East Rutherford, N.J – Chile won their second consecutive Copa America (a Centenario, no less) but it was Lionel Messi who inevitably became the story.
It was always going to be about Messi. Had Argentina won the Copa, Messi would have been celebrated for ending a trophy drought that has lasted for over 20 years, and would finally escape Diego Maradona’s heavy shadow.
Instead, Argentina lost a third straight final, and a dejected and inconsolable Messi announced to a throng of incredulous journalists that he was hanging up his Albiceleste boots.
“For me, the national team is over” – Lionel Messi
Only a few minutes earlier, Chile’s coach, Juan Manuel Pizzi, had been lauding his fellow Argentine after being asked whether Argentineans would ever regard him as the best, given that he had failed to deliver a trophy wearing his nation’s colors, yet again. “I guide myself by numbers,” Pizzi responded. “His are unequaled. I think Messi is the best player in history.”
That was the last question of Pizzi’s press conference, underlying the fact that Messi’s skied spot-kick was the story and not his team’s accomplishment. And that was before his announcement set social media abuzz.
While many will claim otherwise, the captain’s decision was not merely a rash pronouncement, but a manifestation of a bigger problem. Yes, it is inarguable that Messi has largely shouldered the pressure of his country’s expectations, and perhaps by calling it quits he can, to some degree, turn a deaf ear to the criticism that has accompanied his trophy-less national team career. Yet, with the likes of Sergio Aguero and Javier Mascherano also evaluating their national team careers, it appears that the dysfunction surrounding the Argentine FA – which has been commandeered by FIFA – has taken its toll on the players, even though Tata Martino claimed otherwise, saying, “none of what happened in the political arena has had any influence on our ability to play well.”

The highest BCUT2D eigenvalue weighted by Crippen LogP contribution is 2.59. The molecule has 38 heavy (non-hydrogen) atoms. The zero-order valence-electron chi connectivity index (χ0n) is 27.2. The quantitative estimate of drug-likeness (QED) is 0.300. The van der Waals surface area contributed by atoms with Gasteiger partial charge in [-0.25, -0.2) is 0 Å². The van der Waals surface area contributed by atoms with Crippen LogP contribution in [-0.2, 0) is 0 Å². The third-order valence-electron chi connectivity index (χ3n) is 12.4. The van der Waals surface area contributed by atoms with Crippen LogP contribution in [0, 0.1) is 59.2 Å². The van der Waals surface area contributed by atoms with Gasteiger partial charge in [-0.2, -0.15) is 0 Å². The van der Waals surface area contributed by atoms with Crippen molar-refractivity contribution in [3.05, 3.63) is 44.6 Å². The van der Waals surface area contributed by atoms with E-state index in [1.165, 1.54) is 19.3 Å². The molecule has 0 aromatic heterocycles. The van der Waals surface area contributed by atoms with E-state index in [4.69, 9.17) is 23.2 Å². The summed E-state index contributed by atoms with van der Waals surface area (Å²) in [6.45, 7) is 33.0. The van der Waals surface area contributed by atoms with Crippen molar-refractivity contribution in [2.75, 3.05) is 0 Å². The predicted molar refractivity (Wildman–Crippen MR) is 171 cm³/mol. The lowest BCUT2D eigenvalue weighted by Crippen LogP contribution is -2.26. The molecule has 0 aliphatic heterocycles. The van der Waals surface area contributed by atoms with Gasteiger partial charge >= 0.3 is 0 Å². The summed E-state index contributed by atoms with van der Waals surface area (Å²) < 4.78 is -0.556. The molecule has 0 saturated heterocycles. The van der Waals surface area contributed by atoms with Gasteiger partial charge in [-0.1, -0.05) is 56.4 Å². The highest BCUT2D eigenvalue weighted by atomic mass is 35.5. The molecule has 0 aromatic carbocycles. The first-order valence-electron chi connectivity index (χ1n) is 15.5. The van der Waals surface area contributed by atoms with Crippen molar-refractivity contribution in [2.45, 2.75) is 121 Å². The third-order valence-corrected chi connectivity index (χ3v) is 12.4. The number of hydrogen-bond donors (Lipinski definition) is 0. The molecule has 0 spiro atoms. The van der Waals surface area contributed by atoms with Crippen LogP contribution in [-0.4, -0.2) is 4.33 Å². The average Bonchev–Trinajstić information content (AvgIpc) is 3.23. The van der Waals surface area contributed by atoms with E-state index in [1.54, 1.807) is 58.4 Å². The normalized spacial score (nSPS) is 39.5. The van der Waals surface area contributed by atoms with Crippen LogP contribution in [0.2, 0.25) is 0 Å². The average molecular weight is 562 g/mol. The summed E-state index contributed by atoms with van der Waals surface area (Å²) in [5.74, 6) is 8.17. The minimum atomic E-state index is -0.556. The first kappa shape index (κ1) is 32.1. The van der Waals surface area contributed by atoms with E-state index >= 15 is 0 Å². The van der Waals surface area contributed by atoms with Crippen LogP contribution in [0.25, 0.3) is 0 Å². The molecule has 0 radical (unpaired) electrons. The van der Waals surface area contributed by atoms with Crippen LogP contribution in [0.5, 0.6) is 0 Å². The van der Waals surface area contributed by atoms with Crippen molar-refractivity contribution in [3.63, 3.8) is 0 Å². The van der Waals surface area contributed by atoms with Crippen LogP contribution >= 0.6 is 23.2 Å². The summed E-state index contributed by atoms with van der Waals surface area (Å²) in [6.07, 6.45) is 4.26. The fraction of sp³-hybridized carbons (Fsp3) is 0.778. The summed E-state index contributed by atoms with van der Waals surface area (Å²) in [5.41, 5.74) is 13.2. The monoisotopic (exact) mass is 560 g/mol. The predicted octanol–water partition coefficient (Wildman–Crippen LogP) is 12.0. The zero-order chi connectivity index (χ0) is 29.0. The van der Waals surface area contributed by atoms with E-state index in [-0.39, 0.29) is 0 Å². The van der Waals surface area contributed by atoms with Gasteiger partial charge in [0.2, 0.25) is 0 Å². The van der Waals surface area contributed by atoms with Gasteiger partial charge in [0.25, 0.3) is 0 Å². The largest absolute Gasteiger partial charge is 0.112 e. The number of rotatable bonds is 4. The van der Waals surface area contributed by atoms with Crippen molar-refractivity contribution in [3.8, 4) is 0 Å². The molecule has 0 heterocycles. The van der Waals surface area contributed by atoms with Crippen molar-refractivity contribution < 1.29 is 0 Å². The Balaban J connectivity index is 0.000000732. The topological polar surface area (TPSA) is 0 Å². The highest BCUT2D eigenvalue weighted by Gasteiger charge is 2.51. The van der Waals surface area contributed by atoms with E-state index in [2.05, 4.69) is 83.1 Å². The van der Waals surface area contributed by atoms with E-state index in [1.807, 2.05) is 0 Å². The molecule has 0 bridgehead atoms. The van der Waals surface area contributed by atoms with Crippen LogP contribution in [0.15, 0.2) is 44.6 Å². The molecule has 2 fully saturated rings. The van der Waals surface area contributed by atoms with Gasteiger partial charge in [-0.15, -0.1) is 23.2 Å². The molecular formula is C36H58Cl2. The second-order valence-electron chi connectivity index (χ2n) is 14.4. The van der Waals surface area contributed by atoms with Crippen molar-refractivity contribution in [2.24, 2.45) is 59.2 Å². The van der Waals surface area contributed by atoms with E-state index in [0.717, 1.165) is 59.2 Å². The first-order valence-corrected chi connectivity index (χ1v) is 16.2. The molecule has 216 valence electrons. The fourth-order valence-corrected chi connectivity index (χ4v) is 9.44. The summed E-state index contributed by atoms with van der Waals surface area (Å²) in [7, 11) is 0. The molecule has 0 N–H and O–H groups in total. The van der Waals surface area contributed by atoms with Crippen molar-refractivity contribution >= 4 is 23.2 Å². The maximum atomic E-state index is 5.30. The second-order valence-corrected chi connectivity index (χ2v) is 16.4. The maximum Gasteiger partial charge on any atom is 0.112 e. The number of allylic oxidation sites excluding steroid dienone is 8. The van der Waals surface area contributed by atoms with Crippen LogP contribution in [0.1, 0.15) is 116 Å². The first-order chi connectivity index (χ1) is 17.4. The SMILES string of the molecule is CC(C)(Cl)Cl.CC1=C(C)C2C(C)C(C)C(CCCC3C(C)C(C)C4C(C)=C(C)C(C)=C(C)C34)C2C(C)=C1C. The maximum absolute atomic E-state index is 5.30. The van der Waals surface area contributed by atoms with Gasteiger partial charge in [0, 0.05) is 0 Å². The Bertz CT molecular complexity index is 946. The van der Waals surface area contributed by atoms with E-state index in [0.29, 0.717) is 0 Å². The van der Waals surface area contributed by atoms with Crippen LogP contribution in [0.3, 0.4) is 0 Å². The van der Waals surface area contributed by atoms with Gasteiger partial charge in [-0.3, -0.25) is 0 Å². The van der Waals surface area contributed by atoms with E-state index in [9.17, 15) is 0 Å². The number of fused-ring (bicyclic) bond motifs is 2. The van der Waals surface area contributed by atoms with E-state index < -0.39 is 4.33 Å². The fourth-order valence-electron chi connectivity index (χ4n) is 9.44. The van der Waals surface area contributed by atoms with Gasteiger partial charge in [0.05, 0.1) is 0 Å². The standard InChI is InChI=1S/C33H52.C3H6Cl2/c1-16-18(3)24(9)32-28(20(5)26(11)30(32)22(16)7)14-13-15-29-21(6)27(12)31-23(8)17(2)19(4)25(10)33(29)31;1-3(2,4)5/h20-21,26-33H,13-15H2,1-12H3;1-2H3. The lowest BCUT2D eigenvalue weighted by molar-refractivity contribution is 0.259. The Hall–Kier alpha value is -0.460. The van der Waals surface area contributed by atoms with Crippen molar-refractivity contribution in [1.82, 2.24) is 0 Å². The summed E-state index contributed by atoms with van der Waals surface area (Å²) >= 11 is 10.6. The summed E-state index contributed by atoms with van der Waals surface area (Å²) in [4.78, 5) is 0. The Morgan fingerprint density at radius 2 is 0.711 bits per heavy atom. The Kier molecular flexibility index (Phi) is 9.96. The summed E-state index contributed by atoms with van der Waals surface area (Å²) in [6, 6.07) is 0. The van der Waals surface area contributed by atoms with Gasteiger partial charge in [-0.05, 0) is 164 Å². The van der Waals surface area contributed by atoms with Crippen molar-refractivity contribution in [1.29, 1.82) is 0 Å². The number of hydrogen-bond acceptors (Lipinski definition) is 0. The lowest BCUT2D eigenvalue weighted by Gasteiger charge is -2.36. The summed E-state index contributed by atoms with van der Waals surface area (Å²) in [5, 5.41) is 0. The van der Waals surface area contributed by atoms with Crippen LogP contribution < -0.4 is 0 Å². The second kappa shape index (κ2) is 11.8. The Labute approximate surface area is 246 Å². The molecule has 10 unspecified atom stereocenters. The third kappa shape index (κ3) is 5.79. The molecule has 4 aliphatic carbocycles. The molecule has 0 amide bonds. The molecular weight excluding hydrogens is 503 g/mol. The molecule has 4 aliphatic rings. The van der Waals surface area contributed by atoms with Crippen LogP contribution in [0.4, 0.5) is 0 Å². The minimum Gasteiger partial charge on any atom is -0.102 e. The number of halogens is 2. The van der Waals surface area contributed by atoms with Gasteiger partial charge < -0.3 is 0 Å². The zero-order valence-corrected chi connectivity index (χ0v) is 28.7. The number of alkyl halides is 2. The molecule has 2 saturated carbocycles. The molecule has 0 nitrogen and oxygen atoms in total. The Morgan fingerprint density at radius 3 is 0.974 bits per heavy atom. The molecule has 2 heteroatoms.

One has to wonder if Gonzalo Higuain is another of those players. Once the Messi hysteria dies down, the light of infamy will shine squarely on the Napoli striker. His wayward lob early in the first half marks the third straight final where he’s let a clear scoring chance go begging. In last year’s Copa America final, which also saw Chile overcome Argentina in penalties, Higuain added to the misery of his missed opportunity during the game by blasting his penalty shot over Claudio Bravo’s crossbar.
Like Messi, Higuain has never quite been accepted by his own fans, and as much as he’s accomplished for Real Madrid and Napoli (especially this record setting season), his frequent mishaps in crucial national team games have irreparably blighted his reputation at home. When asked to comment on his striker’s misfortune, Martino took a slight pause that betrayed the diplomatic answer that followed. “He made a great effort. He’ll continue trying like the rest of the team,” he said, before walking off the dais to shouting Argentine supporters outside the glass-walled press conference room.
Where Argentina goes from here is hard to tell. Losing Messi alone is already a tremendous hit to a team that has not yet proven it can do without him. To lose another two or three players to whom it would be an insult to refer to as supporting cast would be an almost fatal blow to a team, which, until yesterday, had aspirations to become the world’s best. Not to mention that Martino will likely pack his bags, as well, leaving Argentina rudderless from top to bottom.
“We managed to put together a group of players that we have to admire.” – Juan Manuel Pizzi
Listening to a humble Juan Manuel Pizzi’s post-match press conference at Met Life Stadium, one would be forgiven for forgetting that his appointment had come into question not long after he replaced Jorge Sampaioli. Having led Chile to its first Copa America win last summer, Sampaoli left big shoes to fill, and a first home Word Cup qualifying defeat to Argentina, as well as two surprising defeats to Jamaica and Mexico had the Vultures circling Pizzi. The Centenario was certainly the last metric before a decision was made concerning the Argentine’s future.
When asked what he was feeling, Pizzi acknowledged the difficult start to his tenure, praised his players, and then spoke about his own career. “I’ve had more disappointment in my career than success,” Pizzi said, before regurgitating a list of near accomplishments. He then added, “so I make a point to enjoy a moment like this.”
Other than the festivities on the field, there didn’t seem to be much partying going on in Chile’s dressing room. Apart from an unidentified Chilean staff member who kept flashing his winner’s medal to the Argentine media, most of the players passed rather quietly through the mixed zone, and made their way to the team bus.
It was on the bus, with the Copa America trophy proudly displayed at the front, that the celebrations begun, with players singing and banging on the windows.
Unfortunately, with Messi’s resignation unquestionably overshadowing Chile’s win, most of the media was still inside the bowels of the stadium wondering if his skied spot-kick was his last with the Albiceleste.
Follow Eric Krakauer on Twitter @bigsoccerheadny